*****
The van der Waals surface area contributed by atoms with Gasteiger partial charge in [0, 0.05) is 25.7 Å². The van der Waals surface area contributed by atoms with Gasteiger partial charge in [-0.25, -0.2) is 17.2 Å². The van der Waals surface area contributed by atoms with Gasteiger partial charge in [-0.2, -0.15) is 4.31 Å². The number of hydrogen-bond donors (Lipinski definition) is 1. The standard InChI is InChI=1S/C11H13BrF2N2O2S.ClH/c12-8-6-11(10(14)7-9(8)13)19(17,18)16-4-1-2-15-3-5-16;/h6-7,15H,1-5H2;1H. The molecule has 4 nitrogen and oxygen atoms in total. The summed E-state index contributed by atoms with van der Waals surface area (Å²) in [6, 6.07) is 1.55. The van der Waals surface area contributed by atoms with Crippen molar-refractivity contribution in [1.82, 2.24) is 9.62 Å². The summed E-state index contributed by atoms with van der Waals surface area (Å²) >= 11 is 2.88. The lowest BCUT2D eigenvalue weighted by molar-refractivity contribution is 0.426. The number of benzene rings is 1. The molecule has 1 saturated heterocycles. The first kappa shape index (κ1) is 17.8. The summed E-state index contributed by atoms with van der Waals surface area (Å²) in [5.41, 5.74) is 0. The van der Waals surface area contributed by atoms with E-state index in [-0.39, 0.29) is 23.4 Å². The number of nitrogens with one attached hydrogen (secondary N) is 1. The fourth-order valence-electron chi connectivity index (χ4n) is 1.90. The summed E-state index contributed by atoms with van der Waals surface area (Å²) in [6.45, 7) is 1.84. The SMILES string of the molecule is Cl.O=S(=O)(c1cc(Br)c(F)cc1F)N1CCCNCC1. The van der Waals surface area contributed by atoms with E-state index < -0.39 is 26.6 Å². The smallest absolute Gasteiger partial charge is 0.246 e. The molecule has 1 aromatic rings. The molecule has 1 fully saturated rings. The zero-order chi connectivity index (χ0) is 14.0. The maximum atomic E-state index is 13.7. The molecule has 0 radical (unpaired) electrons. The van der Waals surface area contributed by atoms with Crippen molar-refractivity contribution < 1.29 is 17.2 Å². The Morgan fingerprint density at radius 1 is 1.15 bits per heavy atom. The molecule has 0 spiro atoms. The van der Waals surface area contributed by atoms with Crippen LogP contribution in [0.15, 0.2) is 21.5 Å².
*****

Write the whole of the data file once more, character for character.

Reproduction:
The van der Waals surface area contributed by atoms with Gasteiger partial charge in [0, 0.05) is 25.7 Å². The van der Waals surface area contributed by atoms with Gasteiger partial charge in [-0.25, -0.2) is 17.2 Å². The van der Waals surface area contributed by atoms with Gasteiger partial charge in [-0.2, -0.15) is 4.31 Å². The number of hydrogen-bond donors (Lipinski definition) is 1. The standard InChI is InChI=1S/C11H13BrF2N2O2S.ClH/c12-8-6-11(10(14)7-9(8)13)19(17,18)16-4-1-2-15-3-5-16;/h6-7,15H,1-5H2;1H. The molecule has 4 nitrogen and oxygen atoms in total. The summed E-state index contributed by atoms with van der Waals surface area (Å²) in [6, 6.07) is 1.55. The van der Waals surface area contributed by atoms with Crippen molar-refractivity contribution in [1.82, 2.24) is 9.62 Å². The summed E-state index contributed by atoms with van der Waals surface area (Å²) >= 11 is 2.88. The lowest BCUT2D eigenvalue weighted by molar-refractivity contribution is 0.426. The number of benzene rings is 1. The molecule has 1 saturated heterocycles. The first kappa shape index (κ1) is 17.8. The summed E-state index contributed by atoms with van der Waals surface area (Å²) in [5.41, 5.74) is 0. The van der Waals surface area contributed by atoms with E-state index in [-0.39, 0.29) is 23.4 Å². The number of nitrogens with one attached hydrogen (secondary N) is 1. The fourth-order valence-electron chi connectivity index (χ4n) is 1.90. The summed E-state index contributed by atoms with van der Waals surface area (Å²) in [6.45, 7) is 1.84. The SMILES string of the molecule is Cl.O=S(=O)(c1cc(Br)c(F)cc1F)N1CCCNCC1. The van der Waals surface area contributed by atoms with E-state index < -0.39 is 26.6 Å². The smallest absolute Gasteiger partial charge is 0.246 e. The molecule has 1 aromatic rings. The molecule has 1 fully saturated rings. The zero-order chi connectivity index (χ0) is 14.0. The maximum atomic E-state index is 13.7. The molecule has 0 radical (unpaired) electrons. The van der Waals surface area contributed by atoms with Crippen molar-refractivity contribution < 1.29 is 17.2 Å². The Morgan fingerprint density at radius 1 is 1.15 bits per heavy atom. The molecule has 0 spiro atoms. The van der Waals surface area contributed by atoms with Crippen LogP contribution in [0.15, 0.2) is 21.5 Å².